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US journalist once held captive in mideast dies aged 76

American journalist Terry Anderson, who was snatched by Islamic militants in Lebanon in 1985 and held hostage for six years, has died aged 76, his former employer the Associated Press (AP) said.

Mr Anderson, then the AP’s Beirut bureau chief, was the longest-held Western hostage in Lebanon when he was finally released in 1991.

He died at his home yesterday in Greenwood Lake, New York, following complications from recent heart surgery, the agency reported, citing Mr Anderson’s daughter Sulome Anderson.

A former Marine, Mr Anderson was chained and blindfolded during long stretches of his captivity, and became a symbol of the threat to foreign journalists and other Westerners amid turmoil in Lebanon.

His daughter was born shortly after his abduction, and due to his captivity, he did not meet her until she was six years old.

Press freedom groups, family members and relatives of more than a dozen other hostages pressed for their release for years.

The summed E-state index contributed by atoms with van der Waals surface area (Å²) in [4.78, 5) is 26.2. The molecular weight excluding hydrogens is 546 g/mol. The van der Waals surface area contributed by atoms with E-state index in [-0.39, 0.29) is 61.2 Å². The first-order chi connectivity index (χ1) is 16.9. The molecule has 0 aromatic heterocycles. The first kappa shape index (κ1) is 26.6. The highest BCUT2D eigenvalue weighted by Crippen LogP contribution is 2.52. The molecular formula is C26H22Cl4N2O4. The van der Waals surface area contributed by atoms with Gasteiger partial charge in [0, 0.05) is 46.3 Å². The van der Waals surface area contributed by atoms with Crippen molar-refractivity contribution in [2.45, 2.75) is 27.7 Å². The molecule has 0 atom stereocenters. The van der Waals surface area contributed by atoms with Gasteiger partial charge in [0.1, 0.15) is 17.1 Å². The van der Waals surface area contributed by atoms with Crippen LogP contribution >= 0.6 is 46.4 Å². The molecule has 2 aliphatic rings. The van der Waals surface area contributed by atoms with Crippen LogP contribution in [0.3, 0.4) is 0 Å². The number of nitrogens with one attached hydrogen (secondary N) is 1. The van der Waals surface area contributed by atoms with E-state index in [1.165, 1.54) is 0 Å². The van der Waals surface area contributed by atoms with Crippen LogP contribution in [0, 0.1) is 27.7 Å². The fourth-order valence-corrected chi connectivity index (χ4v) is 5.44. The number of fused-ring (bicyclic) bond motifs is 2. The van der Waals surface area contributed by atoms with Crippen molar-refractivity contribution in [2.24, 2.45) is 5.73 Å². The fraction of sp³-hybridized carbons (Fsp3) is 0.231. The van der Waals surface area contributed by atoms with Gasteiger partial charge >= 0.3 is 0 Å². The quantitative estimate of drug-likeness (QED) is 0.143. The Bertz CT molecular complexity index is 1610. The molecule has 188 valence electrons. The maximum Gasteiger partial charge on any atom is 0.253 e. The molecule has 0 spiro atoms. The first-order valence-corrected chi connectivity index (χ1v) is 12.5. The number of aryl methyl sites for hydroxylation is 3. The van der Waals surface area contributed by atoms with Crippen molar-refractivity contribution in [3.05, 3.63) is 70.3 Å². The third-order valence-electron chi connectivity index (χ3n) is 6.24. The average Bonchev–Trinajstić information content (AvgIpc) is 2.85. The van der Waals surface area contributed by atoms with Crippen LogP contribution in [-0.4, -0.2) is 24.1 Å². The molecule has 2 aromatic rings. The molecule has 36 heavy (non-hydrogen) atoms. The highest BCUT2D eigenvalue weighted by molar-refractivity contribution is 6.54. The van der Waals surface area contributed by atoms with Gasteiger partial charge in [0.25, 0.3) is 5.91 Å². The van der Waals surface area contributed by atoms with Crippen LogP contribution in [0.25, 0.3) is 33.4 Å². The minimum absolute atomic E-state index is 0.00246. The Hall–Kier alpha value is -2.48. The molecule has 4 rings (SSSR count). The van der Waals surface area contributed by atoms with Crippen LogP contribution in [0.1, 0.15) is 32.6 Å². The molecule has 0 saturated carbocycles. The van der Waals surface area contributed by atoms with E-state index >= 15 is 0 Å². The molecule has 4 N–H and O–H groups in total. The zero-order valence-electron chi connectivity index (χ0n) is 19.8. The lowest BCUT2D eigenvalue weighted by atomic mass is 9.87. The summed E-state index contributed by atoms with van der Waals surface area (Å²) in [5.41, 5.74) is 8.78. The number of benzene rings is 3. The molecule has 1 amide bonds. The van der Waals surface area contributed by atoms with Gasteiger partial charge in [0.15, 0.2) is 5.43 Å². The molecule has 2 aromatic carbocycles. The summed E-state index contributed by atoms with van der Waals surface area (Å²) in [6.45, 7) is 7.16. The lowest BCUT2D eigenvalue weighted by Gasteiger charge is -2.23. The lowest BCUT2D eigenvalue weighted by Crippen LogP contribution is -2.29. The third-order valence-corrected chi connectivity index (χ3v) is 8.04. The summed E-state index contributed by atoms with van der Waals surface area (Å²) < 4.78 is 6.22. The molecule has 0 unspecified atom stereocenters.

Terry Anderson (right) celebrates his release from captivity

Mr Anderson later wrote a best-selling memoir, “Den of Lions,” chronicling his ordeal at the hands of the pro-Iran Islamic Jihad group.

Mr Anderson, raised Roman Catholic, said his faith helped him survive the ordeal.

An Ohio native, Mr Anderson served six years in the Marines, and saw combat in Vietnam before returning to the United States to study journalism.

The AP said he had worked for the agency in the United States and in Japan and South Africa before landing in Lebanon in 1982 to cover the Israeli invasion, staying on as the country slid into chaos.

Mr Anderson had just finished playing tennis with a photographer colleague when abductors dragged him from his vehicle.

After his release by Islamic militants, Mr Anderson returned to the United States to a vast public outpouring of relief at his freedom.

Mr Anderson went on to teach at several universities before retiring nearly a decade ago.


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